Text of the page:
German parties struggle to seal final coalition deal



Sun, 04 Feb 2018 - 10:07 GMT


Sun, 04 Feb 2018 - 10:07 GMT

German Chancellor Angela Merkel and Social Democratic Party leader Martin Schulz cannot afford to dig in their heels with many people questioning why it is taking so long to form a coalition - AFP

German Chancellor Angela Merkel and Social Democratic Party leader Martin Schulz cannot afford to dig in their heels with many people questioning why it is taking so long to form a coalition - AFP

GERMANY - 5 February 2018: Chancellor Angela Merkel's conservatives and their historic centre-left rivals failed to seal a coalition deal Sunday, as party leaders struggled to overcome final obstacles to forming a government for Germany.

The Christian Democratic Union (CDU) and Social Democratic Party (SPD) had met for a final round of negotiations late in the morning, hoping to ink an agreement on repeating the "grand coalition" or "GroKo" that has ruled since 2013.

But by early evening SPD general secretary Las Klingbeil told journalists points remained that "divided" the parties, as they parted before a return to the table at 1000 (0900 GMT) Monday.

People familiar with the talks told AFP that topics close to the SPD's heart, healthcare reform and temporary work contracts, were holding up a final accord.

SPD and CDU agreed in late January that the final round of coalition talks should come to an end by Tuesday.

Merkel professed her "good will, but also some expectation that there will be tough hours of talks ahead" in the morning as she arrived at the SPD's Berlin headquarters in the late morning.

Meanwhile, SPD chief Martin Schulz told reporters a "dependable coalition agreement that achieves consensus" for a stable government was more important than speedy progress.

More than four months after September elections -- a delay unprecedented in postwar history -- Germany's partners abroad are waiting impatiently for Berlin's paralysis to lift on urgent issues like reform of the European Union.

Both sides are reluctant to compromise too much and risk losing support, but are equally fearful of going back to voters in repeat elections that could see a further rise of the far right.

Nor can they afford to dig in their heels, as a poll for ARD television showed 71 percent of people do not understand "why forming a government is taking so long".

At stake for Merkel is whether she leads a stable coalition into her fourth term, or risks a fragile minority government or new elections.

The SPD is a reluctant partner, having initially vowed to go into opposition after plunging to a historic low vote share of 20.5 percent in September.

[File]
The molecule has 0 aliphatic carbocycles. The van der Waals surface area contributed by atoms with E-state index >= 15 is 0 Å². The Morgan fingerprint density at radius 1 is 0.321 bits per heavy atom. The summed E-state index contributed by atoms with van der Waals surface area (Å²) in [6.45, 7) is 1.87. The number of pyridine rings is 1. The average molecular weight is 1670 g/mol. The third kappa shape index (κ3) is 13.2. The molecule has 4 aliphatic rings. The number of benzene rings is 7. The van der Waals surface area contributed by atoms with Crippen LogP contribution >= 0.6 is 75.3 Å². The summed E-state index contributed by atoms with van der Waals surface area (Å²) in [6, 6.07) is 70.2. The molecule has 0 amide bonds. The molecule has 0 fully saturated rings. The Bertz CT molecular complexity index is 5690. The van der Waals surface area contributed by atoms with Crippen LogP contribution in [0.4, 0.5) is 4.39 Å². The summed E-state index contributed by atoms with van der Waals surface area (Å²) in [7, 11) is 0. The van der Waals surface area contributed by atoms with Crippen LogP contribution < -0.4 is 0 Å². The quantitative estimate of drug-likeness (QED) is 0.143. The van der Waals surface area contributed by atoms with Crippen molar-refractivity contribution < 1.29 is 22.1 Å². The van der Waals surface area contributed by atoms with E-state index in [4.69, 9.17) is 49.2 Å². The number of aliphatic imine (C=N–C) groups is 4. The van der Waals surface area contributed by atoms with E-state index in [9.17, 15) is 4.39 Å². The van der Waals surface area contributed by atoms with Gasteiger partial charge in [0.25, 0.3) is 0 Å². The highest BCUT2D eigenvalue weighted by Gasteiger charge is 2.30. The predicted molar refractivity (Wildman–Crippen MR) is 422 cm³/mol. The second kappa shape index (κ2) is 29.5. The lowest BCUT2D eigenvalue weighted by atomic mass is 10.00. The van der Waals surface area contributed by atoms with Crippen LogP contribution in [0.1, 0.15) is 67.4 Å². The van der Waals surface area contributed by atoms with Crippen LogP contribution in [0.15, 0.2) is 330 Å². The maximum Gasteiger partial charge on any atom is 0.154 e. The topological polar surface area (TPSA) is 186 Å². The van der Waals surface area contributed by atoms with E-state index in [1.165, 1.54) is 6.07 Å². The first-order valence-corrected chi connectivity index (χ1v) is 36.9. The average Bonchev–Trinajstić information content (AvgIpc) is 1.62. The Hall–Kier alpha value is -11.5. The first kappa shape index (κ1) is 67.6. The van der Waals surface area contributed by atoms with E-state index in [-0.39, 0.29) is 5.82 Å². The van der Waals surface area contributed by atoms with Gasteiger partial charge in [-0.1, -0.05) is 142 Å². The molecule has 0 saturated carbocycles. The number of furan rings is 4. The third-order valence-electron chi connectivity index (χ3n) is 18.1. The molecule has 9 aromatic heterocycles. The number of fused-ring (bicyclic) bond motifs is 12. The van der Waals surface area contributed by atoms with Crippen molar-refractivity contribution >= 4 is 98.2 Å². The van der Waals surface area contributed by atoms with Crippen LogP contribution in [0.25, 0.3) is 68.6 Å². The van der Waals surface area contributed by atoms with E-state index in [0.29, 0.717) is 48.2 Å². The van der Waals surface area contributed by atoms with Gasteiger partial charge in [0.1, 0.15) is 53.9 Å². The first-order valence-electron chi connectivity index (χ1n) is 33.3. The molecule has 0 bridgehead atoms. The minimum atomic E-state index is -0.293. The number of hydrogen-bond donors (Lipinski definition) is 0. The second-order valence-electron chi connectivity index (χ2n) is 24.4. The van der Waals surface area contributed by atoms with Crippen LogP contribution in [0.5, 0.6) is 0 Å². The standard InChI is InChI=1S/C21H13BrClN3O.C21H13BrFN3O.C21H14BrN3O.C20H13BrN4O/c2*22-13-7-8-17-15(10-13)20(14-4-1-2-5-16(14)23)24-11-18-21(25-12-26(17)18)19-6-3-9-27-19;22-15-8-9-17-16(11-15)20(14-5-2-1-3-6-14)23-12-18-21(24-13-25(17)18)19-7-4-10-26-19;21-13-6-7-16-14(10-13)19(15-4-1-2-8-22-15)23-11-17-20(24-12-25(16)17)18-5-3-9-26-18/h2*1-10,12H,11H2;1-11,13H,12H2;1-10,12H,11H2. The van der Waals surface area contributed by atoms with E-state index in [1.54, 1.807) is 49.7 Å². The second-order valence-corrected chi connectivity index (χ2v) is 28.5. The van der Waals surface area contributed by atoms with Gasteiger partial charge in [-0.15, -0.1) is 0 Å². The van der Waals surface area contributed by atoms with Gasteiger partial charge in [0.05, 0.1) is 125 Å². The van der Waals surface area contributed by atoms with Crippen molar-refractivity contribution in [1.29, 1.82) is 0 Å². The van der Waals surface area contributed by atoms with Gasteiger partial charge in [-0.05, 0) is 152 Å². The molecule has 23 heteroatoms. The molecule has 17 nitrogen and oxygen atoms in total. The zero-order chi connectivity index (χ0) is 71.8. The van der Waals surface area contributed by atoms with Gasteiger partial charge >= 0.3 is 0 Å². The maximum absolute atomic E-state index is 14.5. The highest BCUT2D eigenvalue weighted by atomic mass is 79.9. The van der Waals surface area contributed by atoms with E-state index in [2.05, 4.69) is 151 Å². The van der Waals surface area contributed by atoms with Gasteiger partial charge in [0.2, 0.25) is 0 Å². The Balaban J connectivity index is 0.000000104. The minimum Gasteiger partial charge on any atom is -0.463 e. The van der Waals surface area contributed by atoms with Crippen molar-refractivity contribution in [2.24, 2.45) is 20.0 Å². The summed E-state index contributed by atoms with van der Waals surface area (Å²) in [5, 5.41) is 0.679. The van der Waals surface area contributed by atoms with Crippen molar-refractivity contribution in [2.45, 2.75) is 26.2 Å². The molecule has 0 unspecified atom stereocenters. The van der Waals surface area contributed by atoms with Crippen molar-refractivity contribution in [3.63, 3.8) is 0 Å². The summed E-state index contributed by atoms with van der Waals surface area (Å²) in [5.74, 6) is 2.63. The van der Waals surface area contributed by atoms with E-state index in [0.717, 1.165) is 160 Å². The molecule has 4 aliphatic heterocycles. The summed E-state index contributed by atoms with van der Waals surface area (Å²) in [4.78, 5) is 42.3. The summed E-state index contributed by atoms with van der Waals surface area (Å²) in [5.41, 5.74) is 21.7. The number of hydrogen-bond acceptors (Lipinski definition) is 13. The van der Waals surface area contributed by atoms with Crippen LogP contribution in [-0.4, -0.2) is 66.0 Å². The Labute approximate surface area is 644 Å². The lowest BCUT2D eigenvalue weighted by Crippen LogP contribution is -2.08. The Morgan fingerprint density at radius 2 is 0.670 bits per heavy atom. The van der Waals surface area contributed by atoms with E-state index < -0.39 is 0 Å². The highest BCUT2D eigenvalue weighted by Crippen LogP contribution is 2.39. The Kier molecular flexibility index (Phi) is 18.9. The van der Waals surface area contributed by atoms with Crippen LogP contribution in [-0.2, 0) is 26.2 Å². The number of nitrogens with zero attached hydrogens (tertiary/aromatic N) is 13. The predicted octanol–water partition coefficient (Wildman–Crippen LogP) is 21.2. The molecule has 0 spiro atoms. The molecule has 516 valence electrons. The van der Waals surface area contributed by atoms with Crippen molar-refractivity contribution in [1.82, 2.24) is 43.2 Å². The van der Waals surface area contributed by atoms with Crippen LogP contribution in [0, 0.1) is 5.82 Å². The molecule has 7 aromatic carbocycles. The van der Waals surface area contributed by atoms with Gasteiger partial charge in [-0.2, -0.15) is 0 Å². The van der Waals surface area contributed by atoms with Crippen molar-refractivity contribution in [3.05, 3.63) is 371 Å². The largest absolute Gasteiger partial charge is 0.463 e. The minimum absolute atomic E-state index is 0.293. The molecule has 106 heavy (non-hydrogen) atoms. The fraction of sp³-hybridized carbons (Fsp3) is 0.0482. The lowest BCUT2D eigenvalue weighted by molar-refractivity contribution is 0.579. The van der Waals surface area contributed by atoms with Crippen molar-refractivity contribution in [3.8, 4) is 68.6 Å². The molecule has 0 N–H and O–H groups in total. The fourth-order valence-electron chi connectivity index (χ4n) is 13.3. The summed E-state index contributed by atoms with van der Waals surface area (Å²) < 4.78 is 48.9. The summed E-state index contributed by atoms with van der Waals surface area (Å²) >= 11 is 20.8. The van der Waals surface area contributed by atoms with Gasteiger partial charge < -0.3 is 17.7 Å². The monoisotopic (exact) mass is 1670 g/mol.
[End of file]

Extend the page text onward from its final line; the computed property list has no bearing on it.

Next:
Social Democrats agreed to talks only after Merkel's soundings with two smaller parties, the ecologist Greens and the pro-business Free Democrats, fell through.

Challenged by rebels within his own ranks, SPD leader Martin Schulz has sought political cover by putting any final coalition deal to a vote by all 440,000 members.

- Directionless -

Kevin Kuehnert, leader of the SPD youth wing, has become a standard bearer for opponents of a new deal with Merkel.

"This kind of politics was rewarded with a 14 percentage point drop (for CDU and SPD combined) last year, and I suspect things will continue that way" if the coalition materialises, he has said.

Others warn the SPD is too weak to face voters again so soon, garnering 18 percent in some polls -- just a few points ahead of the far-right Alternative for Germany (AfD).

Merkel too faces grumbling among her troops, with more conservative voices accusing her of marching her Christian Democratic Union (CDU) too far into the political centre, giving up terrain to the AfD.

Meanwhile, the press has scented the end of an era approaching.

Eight years of GroKo under Merkel -- from 2005-09 and again from 2013-17 -- had shown that "the lowest common denominator achieves nothing as long as there is no overarching idea," commented Stefan Braun for the Sueddeutsche Zeitung.

Public backbiting between the parties highlighted how "hesitant, quarrelsome, demoralising and above all uninspiring" the whole process was, he wrote.

Merkel and Schulz should offer honest, ambitious answers to the country's big challenges or "leave the way clear for new leaders or new elections".

- Big bet on Europe -

The far right has profited from public fears about the arrival of more than one million migrants and refugees since 2015.

It dances along the line between widespread concern over the effort that integrating so many new arrivals will take and outright racism, xenophobia and conspiracy theories.

And the AfD's entry into parliament, complicating coalition arithmetic, is largely what has forced the unwilling CDU and SPD together again.

Merkel's struggles to form a government have had consequences abroad with some now looking to Paris and youthful French President Emmanuel Macron for leadership rather than to Berlin.

Germany -- a vital partner for reforming the EU -- has been guardedly open to some of Macron's grand plans for the bloc.

But Schulz, a former European Parliament president, has founded his decision to enter talks with Merkel on determination to seize the hand proffered by France.

"The fight for a stronger, renewed Europe" must be top of the new government's to-do list, he declared last week.



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